That changed before move-in day of his freshman year. Gritz was one of many incoming undergraduates who sought to connect with fellow classmates on the social media platform GroupMe.
“We were chatting on it and then someone happened to mention they were Jewish. ‘Israel or Palestine?’ came the response,” said Gritz.
Once on campus he heard comments like, “You’re Jewish, you must be rich,” or “So you kill Palestinian children, right?” A professor in one of Gritz’s political science classes also insinuated that the Jewish lobby controls the government, he said.
“Sometimes I’d push back, but you can become exhausted and burnt out fighting for your identity. Sometimes you just need to prioritize your mental health,” Gritz said.
Getting involved with Jewish on Campus as its chief operating officer helped Gritz cope. Refraining from social media also helps, he said, adding that he uses Instagram infrequently and keeps his Twitter account private, primarily using it to follow the news.
Anxious and angry
That around 2,000, or 20%, of UVM’s 11,626 undergraduate students are Jewish was a draw for one student, who, fearing a backlash, spoke on condition of anonymity.
“It was so important to me to go to a school with a strong Jewish presence that I wrote about it for my college application essay,” said the UVM junior.
When she arrived at the bucolic school situated a mile from Lake Champlain, she appreciated the variety of student organizations. Some were dedicated to climate change, others to books. Some to crafts, others to social justice.
Her excitement soon evaporated.
In May 2021, UVM Empowering Survivors, a sexual assault survivor support group, posted antisemitic comments on Instagram. Then a university teaching assistant reportedly targeted student supporters of Israel on Twitter. For example, on April 5, 2021, the TA wrote, “is it unethical for me, a TA, to not give zionists credit for participation??? i feel its good and funny, -5 points for going on birthright in 2018, -10 points for posting a pic with a tank in the Golan heights, -2 points just cuz i hate ur vibe in general.”
An Instagram post from a University of Vermont sexual assault survivors support group announcing the exclusion of Zionists. (Courtesy)
The university and its president, Suresh Garimella, declined to comment about the school’s handling of claims of antisemitism.
Instead, the president’s office referred to Garimella’s statement regarding the Title VI investigation, in which he said the media coverage of the Department of Education’s investigation “has painted our community in a patently false light.”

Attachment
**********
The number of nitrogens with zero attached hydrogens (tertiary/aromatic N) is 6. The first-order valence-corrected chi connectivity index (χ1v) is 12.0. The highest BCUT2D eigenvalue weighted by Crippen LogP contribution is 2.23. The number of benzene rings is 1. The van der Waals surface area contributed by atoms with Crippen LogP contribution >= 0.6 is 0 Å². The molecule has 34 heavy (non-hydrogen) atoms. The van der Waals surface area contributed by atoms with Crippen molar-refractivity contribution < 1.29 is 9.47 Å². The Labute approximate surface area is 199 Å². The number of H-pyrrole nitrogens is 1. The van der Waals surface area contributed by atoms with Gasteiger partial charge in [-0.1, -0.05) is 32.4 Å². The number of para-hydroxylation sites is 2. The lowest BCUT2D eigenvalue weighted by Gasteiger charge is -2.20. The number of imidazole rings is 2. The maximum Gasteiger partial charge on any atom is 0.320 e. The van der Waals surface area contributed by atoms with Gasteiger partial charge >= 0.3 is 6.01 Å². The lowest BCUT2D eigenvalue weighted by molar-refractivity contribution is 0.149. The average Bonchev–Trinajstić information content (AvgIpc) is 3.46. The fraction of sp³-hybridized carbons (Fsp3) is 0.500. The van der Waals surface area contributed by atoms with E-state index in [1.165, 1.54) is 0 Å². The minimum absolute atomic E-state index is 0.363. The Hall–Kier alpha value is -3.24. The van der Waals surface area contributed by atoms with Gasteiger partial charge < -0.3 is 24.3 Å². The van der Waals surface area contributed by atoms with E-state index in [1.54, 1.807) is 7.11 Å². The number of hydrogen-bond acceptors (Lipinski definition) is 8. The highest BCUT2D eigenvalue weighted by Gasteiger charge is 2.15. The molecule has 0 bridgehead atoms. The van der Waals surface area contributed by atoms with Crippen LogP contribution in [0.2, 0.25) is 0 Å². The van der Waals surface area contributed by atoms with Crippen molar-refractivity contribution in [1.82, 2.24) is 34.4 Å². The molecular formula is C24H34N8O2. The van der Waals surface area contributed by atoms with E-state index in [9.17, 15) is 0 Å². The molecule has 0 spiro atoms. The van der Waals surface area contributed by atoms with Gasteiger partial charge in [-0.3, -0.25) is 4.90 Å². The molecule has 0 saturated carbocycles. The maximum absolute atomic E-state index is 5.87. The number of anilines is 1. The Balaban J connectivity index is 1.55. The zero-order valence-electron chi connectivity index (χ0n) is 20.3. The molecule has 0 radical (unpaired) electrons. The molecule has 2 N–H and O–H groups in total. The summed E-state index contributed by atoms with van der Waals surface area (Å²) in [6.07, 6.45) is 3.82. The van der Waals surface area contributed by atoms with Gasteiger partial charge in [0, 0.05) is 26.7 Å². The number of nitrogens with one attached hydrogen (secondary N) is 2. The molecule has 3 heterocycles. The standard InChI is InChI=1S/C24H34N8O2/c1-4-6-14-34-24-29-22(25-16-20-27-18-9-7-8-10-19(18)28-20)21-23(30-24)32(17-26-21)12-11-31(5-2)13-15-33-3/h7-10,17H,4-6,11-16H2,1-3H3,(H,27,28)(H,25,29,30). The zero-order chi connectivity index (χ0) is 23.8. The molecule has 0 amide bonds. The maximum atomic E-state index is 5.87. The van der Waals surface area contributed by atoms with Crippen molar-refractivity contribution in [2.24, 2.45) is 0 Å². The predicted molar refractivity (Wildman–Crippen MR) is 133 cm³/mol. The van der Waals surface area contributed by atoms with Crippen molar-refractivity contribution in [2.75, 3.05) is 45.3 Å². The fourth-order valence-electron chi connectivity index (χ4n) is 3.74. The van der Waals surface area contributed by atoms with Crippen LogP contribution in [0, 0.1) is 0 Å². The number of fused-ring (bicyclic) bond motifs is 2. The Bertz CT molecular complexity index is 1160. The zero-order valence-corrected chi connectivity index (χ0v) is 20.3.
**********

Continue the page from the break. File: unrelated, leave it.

“UVM is home to a strong and vibrant Jewish community and is recognized as a place where — year after year — many Jewish students, faculty, and staff choose to study, teach, conduct research, practice medicine, and work,” the statement said.
The UVM junior found no solace in his statement.
University of Vermont President Suresh Garimella speaks with reporters on Monday, July 1, 2019, in Burlington, Vermont. (AP/Lisa Rathke)
“Just because a school has a big Jewish community doesn’t mean there isn’t antisemitism outside of those spaces. It got harder to be a Jew outside of those spaces,” she said. “I’m no longer comfortable sharing my Jewish identity in class. I’m scared to bring it up during discussion, even though everyone else is free to talk about their identity and not feel intimidated.”
Liora Rez, executive director of StopAntisemitism, said Garimella’s email is another example of an administration’s failure to act.
“They are not protecting the mental health of Jewish students,” Rez said. “So many of these students feel tremendous insecurity. Some ultimately feel the need to hide their Jewish identity or support for Israel. On the macro level that leads to stress and many students have a tough time throughout the day.”
According to the watchdog group’s latest report, 55% of respondents answered “yes” when asked if they’ve experienced some form of antisemitism at their school. Only 28% of students said they feel their school administration takes antisemitism and the protection of Jewish students seriously.